Learning about biochar
As a gardener biochar is something I’ve heard about and wanted to experiment with for many years. What is it – why am I interested?
There’s a lot of science and detail around biochar so I’ll keep it simple for now. Biochar is basically charcoal. It’s made by burning material (eg wood, coffee grounds, dry plant material) in a way that reduces the air flow. Burning these in a regular way gives you ash which is still beneficial for the garden but different to biochar. This carbon product is then activated by wetting it with a beneficial liquid such as vermicast (worm wee) or adding it to a compost or bokashi system. The activated biochar is then ready to use by adding it to the soil to benefit plant growth. How?
One thing to know about biochar is that it isn’t compost, it doesn’t contain beneficial minerals. What it provides to soil is structure to support micro-organisms and help retain minerals and water. This improves the overall health of the soil and therefore benefits plant growth.
You can buy biochar but of course I want to make it at home without needing special equipment. An easy way I was shown is by using a milo tin in my log burner. This has worked well in my two trials – one using dry coffee grounds and one using small pieces of wood left over from wood chopping. I wet this down with vermicast and plan on putting it in one half of a garden bed so I can test to see if the plants in the half with biochar perform better.
To use a tin in the log burner bang or drill three holes in the end opposite the lid. Fill the tin 2/3 – ¾ with dry material and fit the lid firmly. Place the tin on a bed of coals with the holes on the side so you see them. Add a little more wood to keep the fire burning – it doesn’t need to be burning furiously. I’ve done this as we’ve let the fire burn down for the night but have stayed to watch it burning just in case. It takes about 30-40 minutes.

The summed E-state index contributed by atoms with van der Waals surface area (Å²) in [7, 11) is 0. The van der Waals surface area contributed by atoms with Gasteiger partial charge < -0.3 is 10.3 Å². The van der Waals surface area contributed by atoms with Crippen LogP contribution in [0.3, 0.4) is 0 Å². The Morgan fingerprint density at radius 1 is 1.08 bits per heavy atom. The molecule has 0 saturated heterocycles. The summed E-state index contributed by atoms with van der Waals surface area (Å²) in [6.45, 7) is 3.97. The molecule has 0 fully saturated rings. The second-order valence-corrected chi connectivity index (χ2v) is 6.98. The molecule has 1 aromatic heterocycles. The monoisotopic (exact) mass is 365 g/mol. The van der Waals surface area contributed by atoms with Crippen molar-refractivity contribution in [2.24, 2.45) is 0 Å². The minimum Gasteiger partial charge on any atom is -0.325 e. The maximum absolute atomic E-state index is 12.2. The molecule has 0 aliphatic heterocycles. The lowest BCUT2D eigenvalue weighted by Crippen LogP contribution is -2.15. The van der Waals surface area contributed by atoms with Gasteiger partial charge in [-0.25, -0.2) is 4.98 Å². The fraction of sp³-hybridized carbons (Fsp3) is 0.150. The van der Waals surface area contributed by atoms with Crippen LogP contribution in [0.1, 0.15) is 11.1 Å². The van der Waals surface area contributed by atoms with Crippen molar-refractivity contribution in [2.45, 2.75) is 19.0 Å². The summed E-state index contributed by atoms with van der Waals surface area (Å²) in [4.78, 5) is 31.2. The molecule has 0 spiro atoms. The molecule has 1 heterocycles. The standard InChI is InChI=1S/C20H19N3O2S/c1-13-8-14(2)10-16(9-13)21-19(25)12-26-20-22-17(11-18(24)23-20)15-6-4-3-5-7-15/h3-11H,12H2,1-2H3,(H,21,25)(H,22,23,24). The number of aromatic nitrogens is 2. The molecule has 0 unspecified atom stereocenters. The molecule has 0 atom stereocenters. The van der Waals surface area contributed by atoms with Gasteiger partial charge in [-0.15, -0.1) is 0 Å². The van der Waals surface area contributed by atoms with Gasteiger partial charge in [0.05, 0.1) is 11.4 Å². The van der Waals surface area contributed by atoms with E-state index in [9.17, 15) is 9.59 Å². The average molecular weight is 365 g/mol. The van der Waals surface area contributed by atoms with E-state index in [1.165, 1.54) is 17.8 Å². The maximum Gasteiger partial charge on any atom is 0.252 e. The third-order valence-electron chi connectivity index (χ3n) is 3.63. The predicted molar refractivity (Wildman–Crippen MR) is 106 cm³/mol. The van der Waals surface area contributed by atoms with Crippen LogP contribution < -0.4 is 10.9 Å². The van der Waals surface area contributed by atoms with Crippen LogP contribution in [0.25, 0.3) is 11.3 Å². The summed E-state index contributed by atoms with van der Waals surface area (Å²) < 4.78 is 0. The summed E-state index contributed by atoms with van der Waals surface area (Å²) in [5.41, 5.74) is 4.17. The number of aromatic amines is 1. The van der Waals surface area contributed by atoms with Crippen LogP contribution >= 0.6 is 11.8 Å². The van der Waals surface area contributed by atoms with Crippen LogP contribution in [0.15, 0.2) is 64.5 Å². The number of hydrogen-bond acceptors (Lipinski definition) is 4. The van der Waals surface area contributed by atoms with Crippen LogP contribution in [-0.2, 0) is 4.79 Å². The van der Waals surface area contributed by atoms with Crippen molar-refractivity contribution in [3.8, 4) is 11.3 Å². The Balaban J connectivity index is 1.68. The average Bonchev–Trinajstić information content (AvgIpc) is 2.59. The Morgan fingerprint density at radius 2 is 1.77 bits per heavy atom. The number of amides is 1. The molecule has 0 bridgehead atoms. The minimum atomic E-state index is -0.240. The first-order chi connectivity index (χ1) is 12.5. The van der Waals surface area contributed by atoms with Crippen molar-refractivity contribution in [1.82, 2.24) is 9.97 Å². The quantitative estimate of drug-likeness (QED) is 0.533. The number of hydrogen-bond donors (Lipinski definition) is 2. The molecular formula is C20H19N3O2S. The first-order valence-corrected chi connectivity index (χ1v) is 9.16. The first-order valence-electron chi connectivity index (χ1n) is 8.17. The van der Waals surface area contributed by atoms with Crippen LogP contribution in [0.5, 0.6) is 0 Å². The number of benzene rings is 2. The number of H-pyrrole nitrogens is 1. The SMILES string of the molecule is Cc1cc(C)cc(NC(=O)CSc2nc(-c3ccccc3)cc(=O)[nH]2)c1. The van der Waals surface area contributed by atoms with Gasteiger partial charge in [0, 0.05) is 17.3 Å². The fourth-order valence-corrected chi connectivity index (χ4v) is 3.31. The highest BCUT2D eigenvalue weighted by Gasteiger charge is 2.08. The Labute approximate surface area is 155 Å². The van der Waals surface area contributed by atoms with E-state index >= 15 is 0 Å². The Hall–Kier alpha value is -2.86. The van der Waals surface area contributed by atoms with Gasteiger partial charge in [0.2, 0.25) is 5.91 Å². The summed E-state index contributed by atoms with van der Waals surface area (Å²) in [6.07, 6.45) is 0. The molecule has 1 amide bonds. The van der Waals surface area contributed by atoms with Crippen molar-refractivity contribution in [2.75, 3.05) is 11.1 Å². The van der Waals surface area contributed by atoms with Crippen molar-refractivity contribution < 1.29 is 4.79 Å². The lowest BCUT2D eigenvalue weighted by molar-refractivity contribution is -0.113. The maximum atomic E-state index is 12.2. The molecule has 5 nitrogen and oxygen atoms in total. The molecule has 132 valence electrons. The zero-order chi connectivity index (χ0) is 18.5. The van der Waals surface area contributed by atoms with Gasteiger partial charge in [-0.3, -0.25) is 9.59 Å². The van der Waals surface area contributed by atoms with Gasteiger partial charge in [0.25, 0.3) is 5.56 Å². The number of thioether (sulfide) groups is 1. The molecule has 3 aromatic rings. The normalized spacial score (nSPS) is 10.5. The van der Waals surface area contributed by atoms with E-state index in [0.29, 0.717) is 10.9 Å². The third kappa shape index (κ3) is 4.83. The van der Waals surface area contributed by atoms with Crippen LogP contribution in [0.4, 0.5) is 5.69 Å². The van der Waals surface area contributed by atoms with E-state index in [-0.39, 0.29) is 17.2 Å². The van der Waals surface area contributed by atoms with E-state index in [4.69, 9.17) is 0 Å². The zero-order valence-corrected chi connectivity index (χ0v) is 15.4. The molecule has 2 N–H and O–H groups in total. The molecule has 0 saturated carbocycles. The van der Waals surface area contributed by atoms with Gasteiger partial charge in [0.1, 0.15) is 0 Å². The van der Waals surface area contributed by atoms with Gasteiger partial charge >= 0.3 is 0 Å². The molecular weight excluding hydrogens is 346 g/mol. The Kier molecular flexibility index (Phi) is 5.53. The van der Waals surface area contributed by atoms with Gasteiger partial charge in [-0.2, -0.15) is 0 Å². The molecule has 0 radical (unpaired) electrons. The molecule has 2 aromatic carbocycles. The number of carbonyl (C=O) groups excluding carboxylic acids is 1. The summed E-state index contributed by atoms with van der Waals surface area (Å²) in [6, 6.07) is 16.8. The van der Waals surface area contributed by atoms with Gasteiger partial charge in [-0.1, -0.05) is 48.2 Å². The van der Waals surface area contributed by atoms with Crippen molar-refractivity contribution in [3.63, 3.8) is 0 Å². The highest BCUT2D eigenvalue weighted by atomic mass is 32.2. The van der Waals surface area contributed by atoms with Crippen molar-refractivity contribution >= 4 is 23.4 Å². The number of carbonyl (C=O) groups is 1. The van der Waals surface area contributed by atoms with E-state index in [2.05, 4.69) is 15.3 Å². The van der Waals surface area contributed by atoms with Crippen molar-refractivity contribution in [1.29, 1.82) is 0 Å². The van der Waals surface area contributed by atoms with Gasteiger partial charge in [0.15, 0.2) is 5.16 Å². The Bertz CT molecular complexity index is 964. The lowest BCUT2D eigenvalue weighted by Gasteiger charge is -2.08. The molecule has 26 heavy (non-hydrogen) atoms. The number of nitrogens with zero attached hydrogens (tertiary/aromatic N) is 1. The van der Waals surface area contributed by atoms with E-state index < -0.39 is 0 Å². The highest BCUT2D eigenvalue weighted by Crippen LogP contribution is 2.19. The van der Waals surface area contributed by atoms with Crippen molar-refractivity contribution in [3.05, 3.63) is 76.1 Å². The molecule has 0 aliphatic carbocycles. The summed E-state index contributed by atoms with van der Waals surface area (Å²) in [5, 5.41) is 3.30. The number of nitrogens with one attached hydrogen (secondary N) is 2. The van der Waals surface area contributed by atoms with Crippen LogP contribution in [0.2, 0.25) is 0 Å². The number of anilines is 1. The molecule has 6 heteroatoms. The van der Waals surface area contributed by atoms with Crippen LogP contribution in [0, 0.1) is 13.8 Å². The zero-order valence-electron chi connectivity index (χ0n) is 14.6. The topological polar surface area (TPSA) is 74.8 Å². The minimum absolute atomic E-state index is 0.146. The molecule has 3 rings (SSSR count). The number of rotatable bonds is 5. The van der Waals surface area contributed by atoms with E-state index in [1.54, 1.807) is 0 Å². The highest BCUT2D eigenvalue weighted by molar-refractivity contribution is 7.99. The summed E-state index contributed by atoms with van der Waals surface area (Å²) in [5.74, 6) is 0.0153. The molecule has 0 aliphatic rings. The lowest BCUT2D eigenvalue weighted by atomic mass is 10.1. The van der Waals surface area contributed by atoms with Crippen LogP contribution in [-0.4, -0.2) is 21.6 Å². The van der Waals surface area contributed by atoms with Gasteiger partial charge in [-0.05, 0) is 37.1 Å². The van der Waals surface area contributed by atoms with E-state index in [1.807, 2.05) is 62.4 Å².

Liquid and gases will be released when burning. In the milo tin set up you might see this happen dramatically, it depends on what you’re burning. When the vapour stops being released it’s done. Leave it in the fireplace overnight to cool down.
The contents should be black rather than white. White is ash which is still beneficial to the garden but not biochar. If it has a greasy feel or smells it’s also not biochar. Remember to wear a mask when working with the dry product.
Something like coffee grounds burns down to a fairly fine powder. Other material will be chunkier and needs to be broken up by bashing it however you like. The biochar needs to be activated by adding liquid. Use vermicast (worm wee), urine, seaweed or compost teas. If added dry it can draw nutrients from the surrounding soil and it’s also not good to breath it in so wear a mask when handling and keep it moist.
As you can see, experimenting with biochar will be a learning process. Next up for me is making it outside – we’ll stop using the inside log burner soon and I have more material (the feed stock) to use than the little milo tin can handle! I’ve seen various kiln set ups online but I don’t want it to be too complicated to make or use. I’ll keep you updated.